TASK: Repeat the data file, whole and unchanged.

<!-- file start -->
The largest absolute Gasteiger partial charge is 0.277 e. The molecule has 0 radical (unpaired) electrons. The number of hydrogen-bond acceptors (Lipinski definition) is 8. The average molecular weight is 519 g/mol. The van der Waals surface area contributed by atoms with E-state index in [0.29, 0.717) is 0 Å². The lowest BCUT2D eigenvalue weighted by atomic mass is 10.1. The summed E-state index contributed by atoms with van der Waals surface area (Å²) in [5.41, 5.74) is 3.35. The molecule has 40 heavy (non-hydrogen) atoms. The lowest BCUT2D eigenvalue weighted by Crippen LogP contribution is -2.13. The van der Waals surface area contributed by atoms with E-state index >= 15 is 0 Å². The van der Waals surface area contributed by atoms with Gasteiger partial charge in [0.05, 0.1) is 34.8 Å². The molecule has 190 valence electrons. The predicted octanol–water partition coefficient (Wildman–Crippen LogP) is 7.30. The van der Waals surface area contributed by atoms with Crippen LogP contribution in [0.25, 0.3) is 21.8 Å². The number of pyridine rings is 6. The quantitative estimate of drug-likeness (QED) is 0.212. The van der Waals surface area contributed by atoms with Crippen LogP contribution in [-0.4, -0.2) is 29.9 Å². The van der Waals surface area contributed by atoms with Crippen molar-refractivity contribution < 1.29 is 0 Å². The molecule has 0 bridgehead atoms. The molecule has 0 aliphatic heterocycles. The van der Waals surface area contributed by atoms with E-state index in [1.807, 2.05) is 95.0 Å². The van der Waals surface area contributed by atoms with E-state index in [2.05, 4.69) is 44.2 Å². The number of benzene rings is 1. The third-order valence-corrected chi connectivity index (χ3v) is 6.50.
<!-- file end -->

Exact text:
The largest absolute Gasteiger partial charge is 0.277 e. The molecule has 0 radical (unpaired) electrons. The number of hydrogen-bond acceptors (Lipinski definition) is 8. The average molecular weight is 519 g/mol. The van der Waals surface area contributed by atoms with E-state index in [0.29, 0.717) is 0 Å². The lowest BCUT2D eigenvalue weighted by atomic mass is 10.1. The summed E-state index contributed by atoms with van der Waals surface area (Å²) in [5.41, 5.74) is 3.35. The molecule has 40 heavy (non-hydrogen) atoms. The lowest BCUT2D eigenvalue weighted by Crippen LogP contribution is -2.13. The van der Waals surface area contributed by atoms with E-state index >= 15 is 0 Å². The van der Waals surface area contributed by atoms with Gasteiger partial charge in [0.05, 0.1) is 34.8 Å². The molecule has 190 valence electrons. The predicted octanol–water partition coefficient (Wildman–Crippen LogP) is 7.30. The van der Waals surface area contributed by atoms with Crippen LogP contribution in [0.25, 0.3) is 21.8 Å². The number of pyridine rings is 6. The quantitative estimate of drug-likeness (QED) is 0.212. The van der Waals surface area contributed by atoms with Crippen LogP contribution in [-0.4, -0.2) is 29.9 Å². The van der Waals surface area contributed by atoms with Crippen molar-refractivity contribution < 1.29 is 0 Å². The molecule has 0 bridgehead atoms. The molecule has 0 aliphatic heterocycles. The van der Waals surface area contributed by atoms with E-state index in [1.807, 2.05) is 95.0 Å². The van der Waals surface area contributed by atoms with E-state index in [2.05, 4.69) is 44.2 Å². The number of benzene rings is 1. The third-order valence-corrected chi connectivity index (χ3v) is 6.50.